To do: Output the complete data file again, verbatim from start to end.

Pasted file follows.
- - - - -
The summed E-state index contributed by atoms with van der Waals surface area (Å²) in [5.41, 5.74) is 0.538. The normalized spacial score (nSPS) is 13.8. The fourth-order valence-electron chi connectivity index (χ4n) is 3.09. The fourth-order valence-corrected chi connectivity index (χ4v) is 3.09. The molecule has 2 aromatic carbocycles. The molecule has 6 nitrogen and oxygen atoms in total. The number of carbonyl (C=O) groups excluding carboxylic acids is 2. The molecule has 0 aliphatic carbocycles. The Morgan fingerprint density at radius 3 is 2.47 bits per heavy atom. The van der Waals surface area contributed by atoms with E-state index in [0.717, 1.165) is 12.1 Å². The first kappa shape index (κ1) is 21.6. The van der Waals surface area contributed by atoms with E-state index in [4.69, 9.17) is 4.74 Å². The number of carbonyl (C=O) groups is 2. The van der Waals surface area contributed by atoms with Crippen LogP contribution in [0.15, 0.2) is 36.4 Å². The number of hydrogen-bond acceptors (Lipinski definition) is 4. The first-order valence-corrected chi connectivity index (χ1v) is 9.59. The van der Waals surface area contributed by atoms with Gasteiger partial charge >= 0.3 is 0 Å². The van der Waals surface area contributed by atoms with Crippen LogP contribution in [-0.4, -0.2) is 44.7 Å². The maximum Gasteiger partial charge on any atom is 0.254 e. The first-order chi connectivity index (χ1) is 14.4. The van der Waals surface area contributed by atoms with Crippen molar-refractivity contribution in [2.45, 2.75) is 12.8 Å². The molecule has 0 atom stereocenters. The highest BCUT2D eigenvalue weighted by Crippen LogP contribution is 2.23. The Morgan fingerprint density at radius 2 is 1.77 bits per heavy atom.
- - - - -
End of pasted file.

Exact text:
The summed E-state index contributed by atoms with van der Waals surface area (Å²) in [5.41, 5.74) is 0.538. The normalized spacial score (nSPS) is 13.8. The fourth-order valence-electron chi connectivity index (χ4n) is 3.09. The fourth-order valence-corrected chi connectivity index (χ4v) is 3.09. The molecule has 2 aromatic carbocycles. The molecule has 6 nitrogen and oxygen atoms in total. The number of carbonyl (C=O) groups excluding carboxylic acids is 2. The molecule has 0 aliphatic carbocycles. The Morgan fingerprint density at radius 3 is 2.47 bits per heavy atom. The van der Waals surface area contributed by atoms with E-state index in [0.717, 1.165) is 12.1 Å². The first kappa shape index (κ1) is 21.6. The van der Waals surface area contributed by atoms with E-state index in [4.69, 9.17) is 4.74 Å². The number of carbonyl (C=O) groups is 2. The van der Waals surface area contributed by atoms with Crippen LogP contribution in [0.15, 0.2) is 36.4 Å². The number of hydrogen-bond acceptors (Lipinski definition) is 4. The first-order valence-corrected chi connectivity index (χ1v) is 9.59. The van der Waals surface area contributed by atoms with Gasteiger partial charge >= 0.3 is 0 Å². The van der Waals surface area contributed by atoms with Crippen LogP contribution in [-0.4, -0.2) is 44.7 Å². The maximum Gasteiger partial charge on any atom is 0.254 e. The first-order chi connectivity index (χ1) is 14.4. The van der Waals surface area contributed by atoms with Crippen molar-refractivity contribution in [2.45, 2.75) is 12.8 Å². The molecule has 0 atom stereocenters. The highest BCUT2D eigenvalue weighted by Crippen LogP contribution is 2.23. The Morgan fingerprint density at radius 2 is 1.77 bits per heavy atom.